Table of Contents

Valuing the Environment in Developing Countries

Valuing the Environment in Developing Countries

Case Studies

Edited by David Pearce, Corin Pearce and Charles Palmer

In this book, the first of two volumes, the authors provide detailed case studies of valuation techniques that have been used in developing countries. They demonstrate that valuation works and that it can yield significant insights into policy-relevant issues regarding conservation and economic development. The authors address a whole range of environmental issues under the broad themes of water and air quality, biological diversity and forest functions. The economic approaches covered include contingent valuation, hedonic property prices, travel cost methodologies and benefits transfer.

Chapter 13: Tropical forest values in Mexico

W. Neil Adger, Katrina Brown and Raffaello Cervigni

Subjects: development studies, development economics, economics and finance, development economics, environmental economics, valuation, environment, environmental economics, valuation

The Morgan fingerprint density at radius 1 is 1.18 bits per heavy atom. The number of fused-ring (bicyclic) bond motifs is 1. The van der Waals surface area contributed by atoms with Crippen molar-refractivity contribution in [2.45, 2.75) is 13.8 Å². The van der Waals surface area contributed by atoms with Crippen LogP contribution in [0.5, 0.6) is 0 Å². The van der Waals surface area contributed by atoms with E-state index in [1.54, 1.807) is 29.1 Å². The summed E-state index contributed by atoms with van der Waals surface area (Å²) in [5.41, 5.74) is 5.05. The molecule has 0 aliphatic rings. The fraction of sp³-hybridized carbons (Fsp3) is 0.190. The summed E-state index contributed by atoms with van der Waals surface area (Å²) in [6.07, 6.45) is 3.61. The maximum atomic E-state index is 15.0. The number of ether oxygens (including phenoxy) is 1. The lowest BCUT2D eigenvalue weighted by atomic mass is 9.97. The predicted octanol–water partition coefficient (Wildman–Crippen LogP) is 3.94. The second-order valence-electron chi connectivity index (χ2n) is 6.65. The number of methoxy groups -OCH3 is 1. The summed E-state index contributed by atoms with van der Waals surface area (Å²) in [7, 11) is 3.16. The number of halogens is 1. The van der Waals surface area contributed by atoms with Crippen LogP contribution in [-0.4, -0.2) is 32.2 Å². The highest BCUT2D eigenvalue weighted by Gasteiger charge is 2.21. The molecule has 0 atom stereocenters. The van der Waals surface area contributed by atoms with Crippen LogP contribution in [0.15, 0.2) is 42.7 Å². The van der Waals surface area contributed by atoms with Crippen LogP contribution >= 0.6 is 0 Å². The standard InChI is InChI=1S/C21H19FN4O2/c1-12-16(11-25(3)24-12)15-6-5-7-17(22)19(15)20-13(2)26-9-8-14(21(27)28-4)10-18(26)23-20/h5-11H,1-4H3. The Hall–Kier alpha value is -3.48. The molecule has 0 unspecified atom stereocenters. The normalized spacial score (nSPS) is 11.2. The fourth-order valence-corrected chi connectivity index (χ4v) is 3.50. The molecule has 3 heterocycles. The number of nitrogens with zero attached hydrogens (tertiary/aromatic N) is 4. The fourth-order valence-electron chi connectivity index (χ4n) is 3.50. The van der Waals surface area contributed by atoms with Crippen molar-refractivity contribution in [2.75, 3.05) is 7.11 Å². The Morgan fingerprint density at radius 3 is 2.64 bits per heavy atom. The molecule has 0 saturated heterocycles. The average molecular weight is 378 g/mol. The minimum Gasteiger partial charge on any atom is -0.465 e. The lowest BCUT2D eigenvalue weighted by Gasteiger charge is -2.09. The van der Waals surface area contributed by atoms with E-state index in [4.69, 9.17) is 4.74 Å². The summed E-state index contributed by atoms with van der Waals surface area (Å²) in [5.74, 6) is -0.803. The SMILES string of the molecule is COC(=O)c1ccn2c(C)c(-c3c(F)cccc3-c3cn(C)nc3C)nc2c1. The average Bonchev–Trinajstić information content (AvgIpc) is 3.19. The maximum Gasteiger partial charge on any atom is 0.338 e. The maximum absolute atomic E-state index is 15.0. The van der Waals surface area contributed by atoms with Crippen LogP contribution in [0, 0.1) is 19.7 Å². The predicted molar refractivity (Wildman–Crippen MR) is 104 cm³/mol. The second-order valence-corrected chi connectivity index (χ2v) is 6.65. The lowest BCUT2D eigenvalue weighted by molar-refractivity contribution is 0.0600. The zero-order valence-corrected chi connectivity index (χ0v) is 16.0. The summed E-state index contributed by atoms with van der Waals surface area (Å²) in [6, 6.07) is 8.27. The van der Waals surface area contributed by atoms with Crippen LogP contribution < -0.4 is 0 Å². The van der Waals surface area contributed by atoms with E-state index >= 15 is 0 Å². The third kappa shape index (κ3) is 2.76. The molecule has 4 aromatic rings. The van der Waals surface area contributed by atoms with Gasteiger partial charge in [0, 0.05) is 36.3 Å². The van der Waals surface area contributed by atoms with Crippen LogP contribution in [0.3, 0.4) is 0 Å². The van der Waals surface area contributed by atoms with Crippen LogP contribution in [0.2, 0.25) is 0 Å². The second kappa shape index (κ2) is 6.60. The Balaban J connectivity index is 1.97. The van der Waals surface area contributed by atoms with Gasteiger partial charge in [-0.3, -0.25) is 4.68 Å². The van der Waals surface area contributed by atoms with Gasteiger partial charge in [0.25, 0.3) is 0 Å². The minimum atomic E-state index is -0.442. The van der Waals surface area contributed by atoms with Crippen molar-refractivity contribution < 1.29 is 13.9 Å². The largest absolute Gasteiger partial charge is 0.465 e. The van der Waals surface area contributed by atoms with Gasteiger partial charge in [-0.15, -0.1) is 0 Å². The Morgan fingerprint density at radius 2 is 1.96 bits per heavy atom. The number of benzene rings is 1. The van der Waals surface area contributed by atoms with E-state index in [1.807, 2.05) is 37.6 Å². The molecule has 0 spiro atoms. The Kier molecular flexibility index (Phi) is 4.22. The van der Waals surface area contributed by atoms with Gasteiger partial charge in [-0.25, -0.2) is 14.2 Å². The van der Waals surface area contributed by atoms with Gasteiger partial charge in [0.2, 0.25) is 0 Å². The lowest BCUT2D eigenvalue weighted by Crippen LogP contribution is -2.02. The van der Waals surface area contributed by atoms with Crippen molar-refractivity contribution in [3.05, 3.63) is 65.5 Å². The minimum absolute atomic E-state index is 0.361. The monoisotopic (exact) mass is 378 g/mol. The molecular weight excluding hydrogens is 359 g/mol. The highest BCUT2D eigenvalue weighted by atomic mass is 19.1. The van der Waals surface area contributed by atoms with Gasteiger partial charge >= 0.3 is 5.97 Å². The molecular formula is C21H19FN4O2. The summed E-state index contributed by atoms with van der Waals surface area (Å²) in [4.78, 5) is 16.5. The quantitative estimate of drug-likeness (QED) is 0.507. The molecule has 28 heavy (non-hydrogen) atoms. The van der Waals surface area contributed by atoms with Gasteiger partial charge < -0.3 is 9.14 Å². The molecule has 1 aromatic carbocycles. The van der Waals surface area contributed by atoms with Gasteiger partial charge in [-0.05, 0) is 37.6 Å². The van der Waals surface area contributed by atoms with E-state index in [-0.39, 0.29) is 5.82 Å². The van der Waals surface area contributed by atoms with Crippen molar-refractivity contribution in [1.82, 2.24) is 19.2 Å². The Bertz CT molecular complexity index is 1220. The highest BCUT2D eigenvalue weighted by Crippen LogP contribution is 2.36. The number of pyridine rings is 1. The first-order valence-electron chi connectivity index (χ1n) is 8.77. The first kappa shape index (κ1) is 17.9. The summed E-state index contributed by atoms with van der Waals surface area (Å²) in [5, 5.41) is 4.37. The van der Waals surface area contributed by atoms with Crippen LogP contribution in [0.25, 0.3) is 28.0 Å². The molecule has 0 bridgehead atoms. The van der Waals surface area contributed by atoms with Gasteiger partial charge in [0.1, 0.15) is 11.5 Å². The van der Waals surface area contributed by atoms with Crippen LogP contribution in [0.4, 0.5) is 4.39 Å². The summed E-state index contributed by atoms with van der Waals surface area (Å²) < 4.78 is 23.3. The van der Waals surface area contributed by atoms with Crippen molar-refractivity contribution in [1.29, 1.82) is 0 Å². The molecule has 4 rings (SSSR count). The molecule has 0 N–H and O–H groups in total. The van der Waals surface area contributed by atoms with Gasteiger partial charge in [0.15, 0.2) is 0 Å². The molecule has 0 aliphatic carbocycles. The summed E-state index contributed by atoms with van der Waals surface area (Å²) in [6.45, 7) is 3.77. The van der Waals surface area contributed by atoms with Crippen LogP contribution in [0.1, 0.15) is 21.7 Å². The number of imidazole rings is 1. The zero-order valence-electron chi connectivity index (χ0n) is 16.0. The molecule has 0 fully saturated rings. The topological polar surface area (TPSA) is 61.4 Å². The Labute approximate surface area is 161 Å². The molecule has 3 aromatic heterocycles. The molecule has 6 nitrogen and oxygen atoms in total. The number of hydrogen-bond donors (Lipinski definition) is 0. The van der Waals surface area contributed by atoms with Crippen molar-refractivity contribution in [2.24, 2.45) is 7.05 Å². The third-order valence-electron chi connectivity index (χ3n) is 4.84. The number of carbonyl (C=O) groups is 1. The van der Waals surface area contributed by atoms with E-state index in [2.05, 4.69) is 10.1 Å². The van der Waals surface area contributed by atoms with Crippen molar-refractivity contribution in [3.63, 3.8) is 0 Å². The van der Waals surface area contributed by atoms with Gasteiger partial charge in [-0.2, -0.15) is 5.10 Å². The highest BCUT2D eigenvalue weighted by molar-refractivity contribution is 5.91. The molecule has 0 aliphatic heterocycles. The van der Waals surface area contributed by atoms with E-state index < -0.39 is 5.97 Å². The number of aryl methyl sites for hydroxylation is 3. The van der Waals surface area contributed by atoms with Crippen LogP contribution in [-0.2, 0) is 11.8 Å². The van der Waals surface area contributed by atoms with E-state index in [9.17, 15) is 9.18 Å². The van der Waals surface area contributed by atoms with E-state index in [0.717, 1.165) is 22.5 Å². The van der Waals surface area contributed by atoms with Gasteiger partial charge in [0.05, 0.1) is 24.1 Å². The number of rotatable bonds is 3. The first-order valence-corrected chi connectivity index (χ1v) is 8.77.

Extract

W. Neil Adger, Katrina Brown, Raffaello Cervigni and Dominic Moran 1 INTRODUCTION Failure to account for the numerous functions and economic services of forests has led to patterns of global forest use with many detrimental environmental consequences. Indeed, the argument is often made that this failure to demonstrate economic values of the environment is at the heart of the systematic loss and degradation of the world’s ecosystems. However, demonstrating value is only one aspect of sustainable resource use. The institutional structures that make use of these values in resource allocation are the key to such sustainability (Vatn and Bromley, 1994). This chapter demonstrates the economic techniques for estimating the total economic value (TEV) of forests. For the Mexican forest estate, the results show an annual lower bound value of the services of the total forest area to be in the order of $4 billion (1994 prices). This aggregate value stems from the non-marketed services provided by non-consumptive use; from future potential uses of the genetic resources and from pure existence values; and the largest proportion of economic value coming from the functional values of hydrological and carbon cycling. However, only a proportion of this value can feasibly be ‘captured’ within Mexico: much of the benefit of Mexico’s forests falls outside the country’s borders, and is therefore not considered by forest users or national policy makers. Consideration of non-market valuation illuminates the scale of economic distortions due to undervaluation and is a necessary condition for efficient policy making....

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